Giving birth on due date "less risky" for older mothers
New research suggests that the risk of stillbirth is reduced if women are given the opportunity to give birth on their due date
If you've ever been overdue while pregnant, then you'll know how uncomfortable and frustrating it can be. Currently, doctors will expect you to wait a couple of
centuries weeks to see if labour starts by itself before they decide to intervene.
But new research, published in the journal, PLOS Medicine, suggests that women who are pregnant for the first time and aged over 35 should be induced on or around their due date to reduce the risk of complications, such as stillbirth and newborn death.
In the study of nearly 80,000 women in England, the rate of stillbirth or newborn death was reduced to eight per 10,000 pregnancies when women were induced earlier. This is compared with 26 per 10,000 when induction took place later.
Further research is needed to establish whether a policy change is worthwhile for the NHS and the women themselves. Prof Lesley Regan, from the Royal College of Obstetricians and Gynaecologists, said the implications of a policy change would be enormous for both parties. “While induction is safe and studies have shown no short-term adverse impact on mother or baby,” she said, “induction of labour represents an intervention, is associated with costs to the service, and can be a more prolonged process than spontaneous labour.”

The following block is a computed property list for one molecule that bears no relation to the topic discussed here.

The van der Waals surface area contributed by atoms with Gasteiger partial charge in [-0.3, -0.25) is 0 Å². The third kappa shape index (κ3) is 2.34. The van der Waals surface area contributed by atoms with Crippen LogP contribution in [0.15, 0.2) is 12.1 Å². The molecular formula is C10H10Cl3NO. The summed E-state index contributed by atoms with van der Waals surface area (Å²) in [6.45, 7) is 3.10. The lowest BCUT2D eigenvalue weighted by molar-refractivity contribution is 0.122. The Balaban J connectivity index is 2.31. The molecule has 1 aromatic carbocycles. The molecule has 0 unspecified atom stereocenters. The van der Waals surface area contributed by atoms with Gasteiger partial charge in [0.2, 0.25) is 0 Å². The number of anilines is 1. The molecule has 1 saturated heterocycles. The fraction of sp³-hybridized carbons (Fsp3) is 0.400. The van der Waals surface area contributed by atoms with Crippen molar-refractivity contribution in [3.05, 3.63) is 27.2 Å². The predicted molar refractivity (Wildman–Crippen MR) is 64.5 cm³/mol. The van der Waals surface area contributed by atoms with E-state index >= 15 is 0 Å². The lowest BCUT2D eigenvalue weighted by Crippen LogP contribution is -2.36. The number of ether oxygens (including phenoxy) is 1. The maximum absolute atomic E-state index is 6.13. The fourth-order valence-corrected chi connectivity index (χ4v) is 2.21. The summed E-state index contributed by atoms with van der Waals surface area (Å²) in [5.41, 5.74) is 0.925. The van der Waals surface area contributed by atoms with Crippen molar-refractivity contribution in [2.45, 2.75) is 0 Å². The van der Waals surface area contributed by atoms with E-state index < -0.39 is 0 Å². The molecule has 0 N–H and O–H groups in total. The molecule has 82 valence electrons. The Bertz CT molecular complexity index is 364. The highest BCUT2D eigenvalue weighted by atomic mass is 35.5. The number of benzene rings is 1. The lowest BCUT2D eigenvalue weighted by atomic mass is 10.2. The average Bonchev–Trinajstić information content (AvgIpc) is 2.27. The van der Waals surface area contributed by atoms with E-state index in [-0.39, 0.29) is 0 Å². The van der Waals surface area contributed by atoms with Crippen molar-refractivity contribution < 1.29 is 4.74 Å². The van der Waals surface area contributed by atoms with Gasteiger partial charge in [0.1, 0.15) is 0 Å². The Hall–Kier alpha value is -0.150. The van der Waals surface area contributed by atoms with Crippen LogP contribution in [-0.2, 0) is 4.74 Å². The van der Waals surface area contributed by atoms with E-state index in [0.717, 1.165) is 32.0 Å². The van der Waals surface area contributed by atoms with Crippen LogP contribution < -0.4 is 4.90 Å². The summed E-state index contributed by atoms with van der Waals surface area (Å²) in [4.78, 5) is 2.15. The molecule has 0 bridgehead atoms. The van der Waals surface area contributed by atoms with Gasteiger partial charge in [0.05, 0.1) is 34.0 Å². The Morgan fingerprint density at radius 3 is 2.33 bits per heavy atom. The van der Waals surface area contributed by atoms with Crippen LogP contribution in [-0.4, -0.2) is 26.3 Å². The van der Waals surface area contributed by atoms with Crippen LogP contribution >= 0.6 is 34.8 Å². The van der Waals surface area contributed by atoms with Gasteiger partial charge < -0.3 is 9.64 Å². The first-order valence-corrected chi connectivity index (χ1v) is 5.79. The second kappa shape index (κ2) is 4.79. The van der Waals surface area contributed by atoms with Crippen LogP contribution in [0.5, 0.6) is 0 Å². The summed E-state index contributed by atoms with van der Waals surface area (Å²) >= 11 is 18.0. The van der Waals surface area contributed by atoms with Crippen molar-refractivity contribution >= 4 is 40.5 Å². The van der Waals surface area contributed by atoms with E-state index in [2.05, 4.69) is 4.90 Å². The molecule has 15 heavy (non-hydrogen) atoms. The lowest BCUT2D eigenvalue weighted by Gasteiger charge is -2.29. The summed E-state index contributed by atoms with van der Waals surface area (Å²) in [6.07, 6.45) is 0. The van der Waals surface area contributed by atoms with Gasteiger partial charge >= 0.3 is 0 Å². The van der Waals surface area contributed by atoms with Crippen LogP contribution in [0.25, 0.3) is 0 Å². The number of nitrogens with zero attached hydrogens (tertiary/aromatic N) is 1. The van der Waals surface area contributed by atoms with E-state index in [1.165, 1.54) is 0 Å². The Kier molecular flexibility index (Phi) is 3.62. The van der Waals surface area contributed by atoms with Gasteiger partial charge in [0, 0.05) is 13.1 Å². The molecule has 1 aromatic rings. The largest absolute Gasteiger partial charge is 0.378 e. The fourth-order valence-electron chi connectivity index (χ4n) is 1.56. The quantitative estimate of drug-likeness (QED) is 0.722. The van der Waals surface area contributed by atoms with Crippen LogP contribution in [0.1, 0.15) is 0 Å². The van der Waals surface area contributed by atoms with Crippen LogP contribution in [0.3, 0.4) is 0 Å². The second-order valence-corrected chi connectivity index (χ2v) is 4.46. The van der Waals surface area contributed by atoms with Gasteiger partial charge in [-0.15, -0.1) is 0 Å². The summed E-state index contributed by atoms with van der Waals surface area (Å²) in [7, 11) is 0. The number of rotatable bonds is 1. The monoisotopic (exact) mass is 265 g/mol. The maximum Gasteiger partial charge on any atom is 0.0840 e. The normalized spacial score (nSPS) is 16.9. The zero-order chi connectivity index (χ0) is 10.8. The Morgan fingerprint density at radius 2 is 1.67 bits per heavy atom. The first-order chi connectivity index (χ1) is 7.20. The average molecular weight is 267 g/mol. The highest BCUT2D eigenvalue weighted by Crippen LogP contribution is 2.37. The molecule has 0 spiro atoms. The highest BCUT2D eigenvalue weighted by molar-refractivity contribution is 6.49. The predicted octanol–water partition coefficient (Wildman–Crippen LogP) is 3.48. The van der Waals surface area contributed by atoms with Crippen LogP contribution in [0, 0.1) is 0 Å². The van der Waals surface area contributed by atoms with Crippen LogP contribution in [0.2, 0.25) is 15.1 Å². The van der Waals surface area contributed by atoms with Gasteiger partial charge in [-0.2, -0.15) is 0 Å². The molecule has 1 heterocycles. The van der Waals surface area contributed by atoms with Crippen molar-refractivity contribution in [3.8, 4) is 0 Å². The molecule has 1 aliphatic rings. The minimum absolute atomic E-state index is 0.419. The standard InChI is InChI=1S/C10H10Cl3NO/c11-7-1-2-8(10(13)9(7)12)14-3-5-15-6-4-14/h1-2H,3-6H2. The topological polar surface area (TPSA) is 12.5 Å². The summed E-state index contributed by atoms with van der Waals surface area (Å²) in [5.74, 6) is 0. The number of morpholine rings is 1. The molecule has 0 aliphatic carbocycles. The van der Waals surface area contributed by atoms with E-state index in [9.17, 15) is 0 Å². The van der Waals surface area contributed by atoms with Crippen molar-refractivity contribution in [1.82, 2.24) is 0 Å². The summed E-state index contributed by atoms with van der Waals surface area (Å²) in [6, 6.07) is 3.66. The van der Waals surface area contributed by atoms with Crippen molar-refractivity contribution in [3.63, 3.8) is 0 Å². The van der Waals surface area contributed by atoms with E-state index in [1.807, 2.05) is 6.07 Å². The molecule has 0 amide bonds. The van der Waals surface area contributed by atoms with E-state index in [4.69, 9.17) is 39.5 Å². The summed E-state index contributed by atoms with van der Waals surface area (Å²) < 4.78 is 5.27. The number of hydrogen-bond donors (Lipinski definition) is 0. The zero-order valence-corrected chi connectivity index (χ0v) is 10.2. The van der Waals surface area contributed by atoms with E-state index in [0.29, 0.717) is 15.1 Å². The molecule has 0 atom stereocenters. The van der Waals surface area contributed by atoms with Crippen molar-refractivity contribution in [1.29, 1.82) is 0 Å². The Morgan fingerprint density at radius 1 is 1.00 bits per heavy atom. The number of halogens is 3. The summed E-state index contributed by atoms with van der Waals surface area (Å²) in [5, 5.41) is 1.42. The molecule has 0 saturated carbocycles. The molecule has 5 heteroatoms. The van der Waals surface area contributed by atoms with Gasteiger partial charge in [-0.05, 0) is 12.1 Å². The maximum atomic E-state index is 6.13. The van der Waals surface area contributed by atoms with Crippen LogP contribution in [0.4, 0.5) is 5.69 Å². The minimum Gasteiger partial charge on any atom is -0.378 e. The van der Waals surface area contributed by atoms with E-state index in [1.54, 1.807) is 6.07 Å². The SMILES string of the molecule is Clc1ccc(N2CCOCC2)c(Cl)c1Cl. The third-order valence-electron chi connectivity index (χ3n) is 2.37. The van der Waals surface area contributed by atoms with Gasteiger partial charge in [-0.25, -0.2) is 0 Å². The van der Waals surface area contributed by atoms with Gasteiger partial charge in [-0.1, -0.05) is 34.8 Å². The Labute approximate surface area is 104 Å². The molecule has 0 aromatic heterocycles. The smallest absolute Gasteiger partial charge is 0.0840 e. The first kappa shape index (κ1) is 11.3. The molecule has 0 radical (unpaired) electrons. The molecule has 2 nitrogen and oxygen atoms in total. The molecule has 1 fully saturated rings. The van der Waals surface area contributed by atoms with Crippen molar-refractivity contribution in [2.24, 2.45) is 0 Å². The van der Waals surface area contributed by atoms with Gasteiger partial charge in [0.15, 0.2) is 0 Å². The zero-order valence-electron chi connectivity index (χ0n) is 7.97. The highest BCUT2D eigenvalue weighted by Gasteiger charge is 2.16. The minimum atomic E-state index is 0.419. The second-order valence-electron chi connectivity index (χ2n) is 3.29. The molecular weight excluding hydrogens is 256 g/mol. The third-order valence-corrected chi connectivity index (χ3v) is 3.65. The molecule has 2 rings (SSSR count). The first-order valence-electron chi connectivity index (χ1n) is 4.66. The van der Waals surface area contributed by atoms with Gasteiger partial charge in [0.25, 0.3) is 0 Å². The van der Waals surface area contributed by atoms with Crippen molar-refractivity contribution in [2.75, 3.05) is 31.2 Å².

More women are becoming mothers for the first time aged 35 or over (in 2015, nearly 40,000 women did so) – and there is a greater overall risk of birth complications for this group or women. The individual risk of birth complications for a first-time mother aged over 35 is still small.
Why labour might need to be induced
Labour can be induced because:
- Your baby is overdue. Being pregnant for longer than 42 weeks could lead to a higher risk of stillbirth or problems for your baby. How overdue you are before being booked in for an induction will depend on your hospital's police – and your wishes. Being overdue is the most common reason for inducing labour.
- Your waters have broken but labour hasn’t started yet. If labour doesn’t begin within 24 hours of your water breaking, there can be an increased risk of infection for you or your baby.
- You or your baby have health problems, such as diabetes, pre-eclampsia or other acute or chronic conditions such as kidney disease or high blood pressure, or there’s any kind of risk to your baby’s health and they aren’t thriving.
Side effects and risks of induced labour
Being induced is very safe, and around one in three women who give birth will have been induced.
Like most medicines, those used to kickstart contractions can have side effects. Prostaglandins can make you feel feverish and nauseous, give you diarrhoea or make your vagina feel sore – hardly a walk in the park, then. Both prostaglandins and hormone drips can cause your womb to become hyperstimulated, meaning you experience contractions that are very intense, frequent or long-lasting. If this happens you'll be giving medication to calm your womb down, as it were.
It’s your choice whether you’re induced or not – you can say no if you want to. And it might be worth trying a few things that could help to bring on labour naturally before you go into hospital – the old, pineapple, sex and curry routine.